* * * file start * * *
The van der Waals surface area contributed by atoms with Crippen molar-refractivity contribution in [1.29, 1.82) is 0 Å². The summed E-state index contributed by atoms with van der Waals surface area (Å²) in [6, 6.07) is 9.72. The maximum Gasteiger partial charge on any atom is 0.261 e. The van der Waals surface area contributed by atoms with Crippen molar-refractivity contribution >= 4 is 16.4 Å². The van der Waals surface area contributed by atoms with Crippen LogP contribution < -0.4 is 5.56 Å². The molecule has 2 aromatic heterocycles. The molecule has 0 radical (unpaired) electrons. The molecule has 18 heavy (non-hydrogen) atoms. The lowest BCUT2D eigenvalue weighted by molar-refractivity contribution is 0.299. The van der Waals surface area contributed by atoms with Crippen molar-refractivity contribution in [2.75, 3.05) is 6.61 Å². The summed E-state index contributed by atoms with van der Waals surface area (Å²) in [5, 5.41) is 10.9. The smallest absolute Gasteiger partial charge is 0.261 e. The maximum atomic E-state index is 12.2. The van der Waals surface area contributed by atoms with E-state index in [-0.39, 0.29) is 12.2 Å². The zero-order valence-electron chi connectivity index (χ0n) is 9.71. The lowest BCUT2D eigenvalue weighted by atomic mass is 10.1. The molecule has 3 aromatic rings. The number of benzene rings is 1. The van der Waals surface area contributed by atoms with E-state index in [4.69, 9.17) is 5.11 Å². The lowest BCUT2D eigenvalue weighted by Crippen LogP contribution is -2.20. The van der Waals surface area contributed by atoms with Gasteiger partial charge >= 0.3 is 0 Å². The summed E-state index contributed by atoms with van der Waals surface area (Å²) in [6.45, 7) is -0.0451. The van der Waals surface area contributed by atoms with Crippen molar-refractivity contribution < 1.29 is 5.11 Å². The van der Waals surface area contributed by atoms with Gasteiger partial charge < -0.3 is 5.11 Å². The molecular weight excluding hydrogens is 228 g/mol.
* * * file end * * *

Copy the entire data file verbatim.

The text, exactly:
The van der Waals surface area contributed by atoms with Crippen molar-refractivity contribution in [1.29, 1.82) is 0 Å². The summed E-state index contributed by atoms with van der Waals surface area (Å²) in [6, 6.07) is 9.72. The maximum Gasteiger partial charge on any atom is 0.261 e. The van der Waals surface area contributed by atoms with Crippen molar-refractivity contribution >= 4 is 16.4 Å². The van der Waals surface area contributed by atoms with Crippen LogP contribution < -0.4 is 5.56 Å². The molecule has 2 aromatic heterocycles. The molecule has 0 radical (unpaired) electrons. The molecule has 18 heavy (non-hydrogen) atoms. The lowest BCUT2D eigenvalue weighted by molar-refractivity contribution is 0.299. The van der Waals surface area contributed by atoms with Crippen molar-refractivity contribution in [2.75, 3.05) is 6.61 Å². The summed E-state index contributed by atoms with van der Waals surface area (Å²) in [5, 5.41) is 10.9. The smallest absolute Gasteiger partial charge is 0.261 e. The maximum atomic E-state index is 12.2. The van der Waals surface area contributed by atoms with E-state index in [-0.39, 0.29) is 12.2 Å². The zero-order valence-electron chi connectivity index (χ0n) is 9.71. The lowest BCUT2D eigenvalue weighted by atomic mass is 10.1. The molecule has 3 aromatic rings. The number of benzene rings is 1. The van der Waals surface area contributed by atoms with E-state index in [4.69, 9.17) is 5.11 Å². The lowest BCUT2D eigenvalue weighted by Crippen LogP contribution is -2.20. The van der Waals surface area contributed by atoms with Gasteiger partial charge >= 0.3 is 0 Å². The summed E-state index contributed by atoms with van der Waals surface area (Å²) in [6.45, 7) is -0.0451. The van der Waals surface area contributed by atoms with Crippen molar-refractivity contribution < 1.29 is 5.11 Å². The van der Waals surface area contributed by atoms with Gasteiger partial charge < -0.3 is 5.11 Å². The molecular weight excluding hydrogens is 228 g/mol.